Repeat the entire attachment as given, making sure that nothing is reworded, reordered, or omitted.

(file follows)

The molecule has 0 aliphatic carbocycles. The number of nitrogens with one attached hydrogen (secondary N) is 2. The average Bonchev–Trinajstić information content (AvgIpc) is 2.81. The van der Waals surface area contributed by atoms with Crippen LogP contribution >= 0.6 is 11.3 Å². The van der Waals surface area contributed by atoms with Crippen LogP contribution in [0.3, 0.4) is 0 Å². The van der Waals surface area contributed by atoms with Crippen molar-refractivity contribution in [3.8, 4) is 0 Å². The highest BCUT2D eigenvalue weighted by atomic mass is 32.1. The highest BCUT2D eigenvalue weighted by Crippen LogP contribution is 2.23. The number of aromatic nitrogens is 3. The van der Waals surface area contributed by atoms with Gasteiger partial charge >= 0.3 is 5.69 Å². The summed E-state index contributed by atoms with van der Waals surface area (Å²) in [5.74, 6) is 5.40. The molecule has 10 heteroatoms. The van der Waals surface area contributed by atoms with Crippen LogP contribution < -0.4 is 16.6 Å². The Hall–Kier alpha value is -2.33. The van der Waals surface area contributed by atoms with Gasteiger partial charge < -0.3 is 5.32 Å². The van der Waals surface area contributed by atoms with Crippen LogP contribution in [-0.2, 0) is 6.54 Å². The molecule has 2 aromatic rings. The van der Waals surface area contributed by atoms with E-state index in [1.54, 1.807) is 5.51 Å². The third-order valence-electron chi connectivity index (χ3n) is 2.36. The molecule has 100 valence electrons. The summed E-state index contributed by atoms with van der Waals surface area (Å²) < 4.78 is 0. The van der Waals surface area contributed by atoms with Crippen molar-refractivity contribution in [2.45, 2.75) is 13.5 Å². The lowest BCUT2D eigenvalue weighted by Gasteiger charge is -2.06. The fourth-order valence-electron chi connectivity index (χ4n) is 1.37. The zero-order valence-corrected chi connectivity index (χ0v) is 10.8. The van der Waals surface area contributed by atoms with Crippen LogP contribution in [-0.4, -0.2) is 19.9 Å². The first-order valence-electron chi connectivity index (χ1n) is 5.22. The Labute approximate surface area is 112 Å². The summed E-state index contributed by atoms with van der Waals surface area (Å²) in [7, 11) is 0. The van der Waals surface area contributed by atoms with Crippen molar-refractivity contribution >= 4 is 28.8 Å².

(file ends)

The molecule has 0 aliphatic carbocycles. The number of nitrogens with one attached hydrogen (secondary N) is 2. The average Bonchev–Trinajstić information content (AvgIpc) is 2.81. The van der Waals surface area contributed by atoms with Crippen LogP contribution >= 0.6 is 11.3 Å². The van der Waals surface area contributed by atoms with Crippen LogP contribution in [0.3, 0.4) is 0 Å². The van der Waals surface area contributed by atoms with Crippen molar-refractivity contribution in [3.8, 4) is 0 Å². The highest BCUT2D eigenvalue weighted by atomic mass is 32.1. The highest BCUT2D eigenvalue weighted by Crippen LogP contribution is 2.23. The number of aromatic nitrogens is 3. The van der Waals surface area contributed by atoms with Gasteiger partial charge >= 0.3 is 5.69 Å². The summed E-state index contributed by atoms with van der Waals surface area (Å²) in [5.74, 6) is 5.40. The molecule has 10 heteroatoms. The van der Waals surface area contributed by atoms with Crippen LogP contribution < -0.4 is 16.6 Å². The Hall–Kier alpha value is -2.33. The van der Waals surface area contributed by atoms with Gasteiger partial charge < -0.3 is 5.32 Å². The van der Waals surface area contributed by atoms with Crippen LogP contribution in [-0.2, 0) is 6.54 Å². The molecule has 2 aromatic rings. The van der Waals surface area contributed by atoms with E-state index in [1.54, 1.807) is 5.51 Å². The third-order valence-electron chi connectivity index (χ3n) is 2.36. The molecule has 100 valence electrons. The summed E-state index contributed by atoms with van der Waals surface area (Å²) < 4.78 is 0. The van der Waals surface area contributed by atoms with Crippen molar-refractivity contribution in [2.45, 2.75) is 13.5 Å². The lowest BCUT2D eigenvalue weighted by Gasteiger charge is -2.06. The fourth-order valence-electron chi connectivity index (χ4n) is 1.37. The zero-order valence-corrected chi connectivity index (χ0v) is 10.8. The van der Waals surface area contributed by atoms with Crippen LogP contribution in [-0.4, -0.2) is 19.9 Å². The first-order valence-electron chi connectivity index (χ1n) is 5.22. The Labute approximate surface area is 112 Å². The summed E-state index contributed by atoms with van der Waals surface area (Å²) in [7, 11) is 0. The van der Waals surface area contributed by atoms with Crippen molar-refractivity contribution >= 4 is 28.8 Å².